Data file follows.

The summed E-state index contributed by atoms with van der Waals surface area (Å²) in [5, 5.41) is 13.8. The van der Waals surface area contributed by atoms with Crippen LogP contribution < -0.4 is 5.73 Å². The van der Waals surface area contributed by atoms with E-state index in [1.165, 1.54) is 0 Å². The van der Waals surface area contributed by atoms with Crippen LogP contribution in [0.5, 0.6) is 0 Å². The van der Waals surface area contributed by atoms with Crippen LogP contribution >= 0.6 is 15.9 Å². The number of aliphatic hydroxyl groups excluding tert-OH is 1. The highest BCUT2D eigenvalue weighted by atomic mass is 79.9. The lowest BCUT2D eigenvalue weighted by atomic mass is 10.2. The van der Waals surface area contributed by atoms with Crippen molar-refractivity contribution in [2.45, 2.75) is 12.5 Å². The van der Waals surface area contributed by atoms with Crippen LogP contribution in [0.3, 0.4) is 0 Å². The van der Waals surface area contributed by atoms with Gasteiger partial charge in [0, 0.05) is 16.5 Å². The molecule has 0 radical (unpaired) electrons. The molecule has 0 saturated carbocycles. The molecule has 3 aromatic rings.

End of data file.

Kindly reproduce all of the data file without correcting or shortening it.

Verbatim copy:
The summed E-state index contributed by atoms with van der Waals surface area (Å²) in [5, 5.41) is 13.8. The van der Waals surface area contributed by atoms with Crippen LogP contribution < -0.4 is 5.73 Å². The van der Waals surface area contributed by atoms with E-state index in [1.165, 1.54) is 0 Å². The van der Waals surface area contributed by atoms with Crippen LogP contribution in [0.5, 0.6) is 0 Å². The van der Waals surface area contributed by atoms with Crippen LogP contribution >= 0.6 is 15.9 Å². The number of aliphatic hydroxyl groups excluding tert-OH is 1. The highest BCUT2D eigenvalue weighted by atomic mass is 79.9. The lowest BCUT2D eigenvalue weighted by atomic mass is 10.2. The van der Waals surface area contributed by atoms with Crippen molar-refractivity contribution in [2.45, 2.75) is 12.5 Å². The van der Waals surface area contributed by atoms with Crippen LogP contribution in [0.3, 0.4) is 0 Å². The van der Waals surface area contributed by atoms with Gasteiger partial charge in [0, 0.05) is 16.5 Å². The molecule has 0 radical (unpaired) electrons. The molecule has 0 saturated carbocycles. The molecule has 3 aromatic rings.